I am not shy. This was an asset back in the early 90s when I sold computers and corporate network solutions. It’s an asset in the classroom now. Not being shy, though, means that sometimes I may trample over appropriate social boundaries without even realizing it. In my defense, those boundaries seem sometimes to be made of butter and they’re difficult to really hold on to.
One of my current challenges is Facebook. About midway through every semester I’m confronted with two or three students who want to “friend add” me. Facebook, for those who reside in technological caves, is one of many choices currently available for people who want to combine the internet with socializing. Other such sites are (and this is just a small sampling) MySpace, Twitter, Flixster, Bebo, LinkedIn, and Friendster.
According to Compete.com, a web analytics company that tracks web trends, Facebook is the top-most used social network site. People clicked on this site over 1 billion times last January. (For those who love statistics, here’s the link). Anyone with an internet connection and an email address can make a profile on Facebook and start interacting with other folks in groups, playing games (referred to as apps), or comment on other peoples’ profile pages (called “walls”). Ease of use is probably the reason it’s so popular.
My dilemma is always how much of myself should I reveal on my own Facebook wall. While I mostly use the site to update friends and colleagues on my dissertation process, I do post occasional political rants, family pictures, and articles that interest me. Members of my family, including my two teenaged daughters, are on Facebook and we often interact with one on the site. Then there are the students – either merely curious or genuinely looking for a continued connection, current and former students make up about 30 or so of my total 217 friends.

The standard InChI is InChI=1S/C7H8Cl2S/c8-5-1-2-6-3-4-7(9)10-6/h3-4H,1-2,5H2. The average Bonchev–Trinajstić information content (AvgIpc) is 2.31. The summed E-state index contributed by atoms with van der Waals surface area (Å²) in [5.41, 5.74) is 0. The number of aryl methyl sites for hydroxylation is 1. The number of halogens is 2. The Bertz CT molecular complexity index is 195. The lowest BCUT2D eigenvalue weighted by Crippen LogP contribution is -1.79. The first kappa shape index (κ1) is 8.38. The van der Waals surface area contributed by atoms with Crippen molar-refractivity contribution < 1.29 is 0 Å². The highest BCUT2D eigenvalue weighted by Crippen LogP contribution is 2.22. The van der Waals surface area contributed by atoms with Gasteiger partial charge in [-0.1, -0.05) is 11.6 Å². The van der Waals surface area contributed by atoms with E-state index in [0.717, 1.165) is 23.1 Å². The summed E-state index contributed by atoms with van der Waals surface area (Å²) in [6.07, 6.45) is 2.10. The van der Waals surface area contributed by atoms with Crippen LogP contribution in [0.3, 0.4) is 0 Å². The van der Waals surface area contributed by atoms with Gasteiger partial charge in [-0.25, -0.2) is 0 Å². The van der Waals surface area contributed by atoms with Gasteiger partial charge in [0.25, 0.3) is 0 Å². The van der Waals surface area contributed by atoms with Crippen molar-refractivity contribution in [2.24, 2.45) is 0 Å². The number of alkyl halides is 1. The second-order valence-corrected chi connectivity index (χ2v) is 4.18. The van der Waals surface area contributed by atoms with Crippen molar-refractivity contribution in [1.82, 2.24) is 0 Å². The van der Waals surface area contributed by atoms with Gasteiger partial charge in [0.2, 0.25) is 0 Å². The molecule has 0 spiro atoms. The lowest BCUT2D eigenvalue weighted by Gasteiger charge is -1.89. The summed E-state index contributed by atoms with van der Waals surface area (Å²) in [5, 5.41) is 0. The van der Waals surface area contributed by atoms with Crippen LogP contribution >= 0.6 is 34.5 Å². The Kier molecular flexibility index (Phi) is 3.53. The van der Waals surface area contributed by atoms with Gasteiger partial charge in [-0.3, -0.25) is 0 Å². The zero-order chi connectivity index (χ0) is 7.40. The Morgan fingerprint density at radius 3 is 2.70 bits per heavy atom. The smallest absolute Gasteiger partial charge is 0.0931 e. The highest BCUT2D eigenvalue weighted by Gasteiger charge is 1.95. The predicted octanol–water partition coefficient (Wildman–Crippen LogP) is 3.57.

In the classroom, it can be difficult to reign in personal views and ideas about hot topics. As instructors, we’re in a delicate position of influence. How much more difficult is it in a virtual place like Facebook, where revelation is built into the user interface, part of the entire experience, to know when a boundary is crossed?
I had a moment of concern last semester when I was frustrated about one student’s repeated failure to come to class or turn in the assignments, but email me his sob stories about all of his reasons why. This is not the unusual part – we’ve all dealt with this. My misstep (if it was one) was in reacting instantly to one such email after the final had been missed. I posted what is called a status update (these are 420 character comments that, when posted, everyone on your friend list can potentially see) about my frustration. I wrote something like:
When you don’t come to class, don’t turn in work, don’t read the assignments, do I really need to make special arrangements for you to take a test you’ve already missed?
I posted it quickly and then dashed off to give another final.
Last semester was a frustrating one, just in general. Students were getting sick with the H1N1 flu, they had financial challenges that I can’t even begin to illustrate here, and there were also the brand-shiny-new students that come every Fall who always need extra help. I was also teaching a new class in both online and classroom format, so I was more than a little stressed about “things.” I regretted my status post immediately and as soon as I returned home I opened my browser to delete it. I was shocked that several students (some in that class) had all posted words of support for me. They commented variously that they were frustrated when classmates acted entitled and didn’t even try. They each praised me in some way as a caring and involved teacher. I was overwhelmed by their kindness.
I may not always know where the exact boundaries are in this changing world with ubiquitous tech dripping over everything, but I am impressed at the instant feedback that can be gotten – and from my target market, my students. These are, after all, my customers. Where else but on Facebook (or some other social media source) can an adjunct faculty member get instant reactions? I won’t post these sorts of status updates again, of course; I think it was inappropriate. But the response was intriguing nonetheless.